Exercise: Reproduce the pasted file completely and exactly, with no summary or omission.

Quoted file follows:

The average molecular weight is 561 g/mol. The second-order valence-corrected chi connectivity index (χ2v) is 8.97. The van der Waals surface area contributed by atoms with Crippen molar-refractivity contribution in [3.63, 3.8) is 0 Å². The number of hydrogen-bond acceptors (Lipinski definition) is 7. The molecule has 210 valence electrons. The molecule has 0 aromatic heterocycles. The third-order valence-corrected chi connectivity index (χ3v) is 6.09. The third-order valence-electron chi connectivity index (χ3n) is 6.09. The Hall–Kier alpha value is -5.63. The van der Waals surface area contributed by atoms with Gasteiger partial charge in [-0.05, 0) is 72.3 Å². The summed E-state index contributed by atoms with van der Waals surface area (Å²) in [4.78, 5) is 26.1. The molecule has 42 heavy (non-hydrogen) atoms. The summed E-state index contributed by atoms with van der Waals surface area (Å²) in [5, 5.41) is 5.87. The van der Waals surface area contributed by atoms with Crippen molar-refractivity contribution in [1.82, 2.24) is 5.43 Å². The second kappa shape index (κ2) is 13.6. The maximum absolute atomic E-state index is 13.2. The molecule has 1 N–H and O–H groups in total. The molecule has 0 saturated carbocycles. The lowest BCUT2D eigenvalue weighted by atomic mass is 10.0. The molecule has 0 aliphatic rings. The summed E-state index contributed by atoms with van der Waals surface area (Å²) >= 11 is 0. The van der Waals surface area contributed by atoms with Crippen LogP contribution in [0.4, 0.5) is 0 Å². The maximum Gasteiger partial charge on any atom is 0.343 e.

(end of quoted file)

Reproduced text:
The average molecular weight is 561 g/mol. The second-order valence-corrected chi connectivity index (χ2v) is 8.97. The van der Waals surface area contributed by atoms with Crippen molar-refractivity contribution in [3.63, 3.8) is 0 Å². The number of hydrogen-bond acceptors (Lipinski definition) is 7. The molecule has 210 valence electrons. The molecule has 0 aromatic heterocycles. The third-order valence-corrected chi connectivity index (χ3v) is 6.09. The third-order valence-electron chi connectivity index (χ3n) is 6.09. The Hall–Kier alpha value is -5.63. The van der Waals surface area contributed by atoms with Gasteiger partial charge in [-0.05, 0) is 72.3 Å². The summed E-state index contributed by atoms with van der Waals surface area (Å²) in [4.78, 5) is 26.1. The molecule has 42 heavy (non-hydrogen) atoms. The summed E-state index contributed by atoms with van der Waals surface area (Å²) in [5, 5.41) is 5.87. The van der Waals surface area contributed by atoms with Crippen molar-refractivity contribution in [1.82, 2.24) is 5.43 Å². The second kappa shape index (κ2) is 13.6. The maximum absolute atomic E-state index is 13.2. The molecule has 1 N–H and O–H groups in total. The molecule has 0 saturated carbocycles. The lowest BCUT2D eigenvalue weighted by atomic mass is 10.0. The molecule has 0 aliphatic rings. The summed E-state index contributed by atoms with van der Waals surface area (Å²) >= 11 is 0. The van der Waals surface area contributed by atoms with Crippen LogP contribution in [0.4, 0.5) is 0 Å². The maximum Gasteiger partial charge on any atom is 0.343 e.